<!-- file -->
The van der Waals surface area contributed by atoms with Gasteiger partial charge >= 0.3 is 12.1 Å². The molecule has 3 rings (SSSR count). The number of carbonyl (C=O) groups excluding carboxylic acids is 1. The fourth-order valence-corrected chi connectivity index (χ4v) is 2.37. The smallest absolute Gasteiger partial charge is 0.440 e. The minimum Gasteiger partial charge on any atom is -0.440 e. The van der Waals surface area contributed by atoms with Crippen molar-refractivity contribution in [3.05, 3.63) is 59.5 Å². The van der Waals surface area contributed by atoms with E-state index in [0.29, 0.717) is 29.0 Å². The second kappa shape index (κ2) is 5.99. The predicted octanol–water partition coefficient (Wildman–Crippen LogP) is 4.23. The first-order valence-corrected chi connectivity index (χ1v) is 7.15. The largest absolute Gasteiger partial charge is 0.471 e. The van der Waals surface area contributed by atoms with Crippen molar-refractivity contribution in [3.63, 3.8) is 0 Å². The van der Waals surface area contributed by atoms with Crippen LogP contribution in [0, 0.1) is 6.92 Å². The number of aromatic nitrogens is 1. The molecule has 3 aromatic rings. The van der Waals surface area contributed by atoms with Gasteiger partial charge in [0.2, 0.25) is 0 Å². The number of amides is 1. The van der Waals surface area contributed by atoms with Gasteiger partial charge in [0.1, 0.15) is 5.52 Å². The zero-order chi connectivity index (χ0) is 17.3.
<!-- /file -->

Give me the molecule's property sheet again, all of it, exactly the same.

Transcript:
The van der Waals surface area contributed by atoms with Gasteiger partial charge >= 0.3 is 12.1 Å². The molecule has 3 rings (SSSR count). The number of carbonyl (C=O) groups excluding carboxylic acids is 1. The fourth-order valence-corrected chi connectivity index (χ4v) is 2.37. The smallest absolute Gasteiger partial charge is 0.440 e. The minimum Gasteiger partial charge on any atom is -0.440 e. The van der Waals surface area contributed by atoms with Crippen molar-refractivity contribution in [3.05, 3.63) is 59.5 Å². The van der Waals surface area contributed by atoms with E-state index in [0.29, 0.717) is 29.0 Å². The second kappa shape index (κ2) is 5.99. The predicted octanol–water partition coefficient (Wildman–Crippen LogP) is 4.23. The first-order valence-corrected chi connectivity index (χ1v) is 7.15. The largest absolute Gasteiger partial charge is 0.471 e. The van der Waals surface area contributed by atoms with Crippen molar-refractivity contribution in [3.63, 3.8) is 0 Å². The van der Waals surface area contributed by atoms with Crippen LogP contribution in [0, 0.1) is 6.92 Å². The number of aromatic nitrogens is 1. The molecule has 3 aromatic rings. The van der Waals surface area contributed by atoms with Gasteiger partial charge in [0.2, 0.25) is 0 Å². The number of amides is 1. The van der Waals surface area contributed by atoms with Gasteiger partial charge in [0.1, 0.15) is 5.52 Å². The zero-order chi connectivity index (χ0) is 17.3.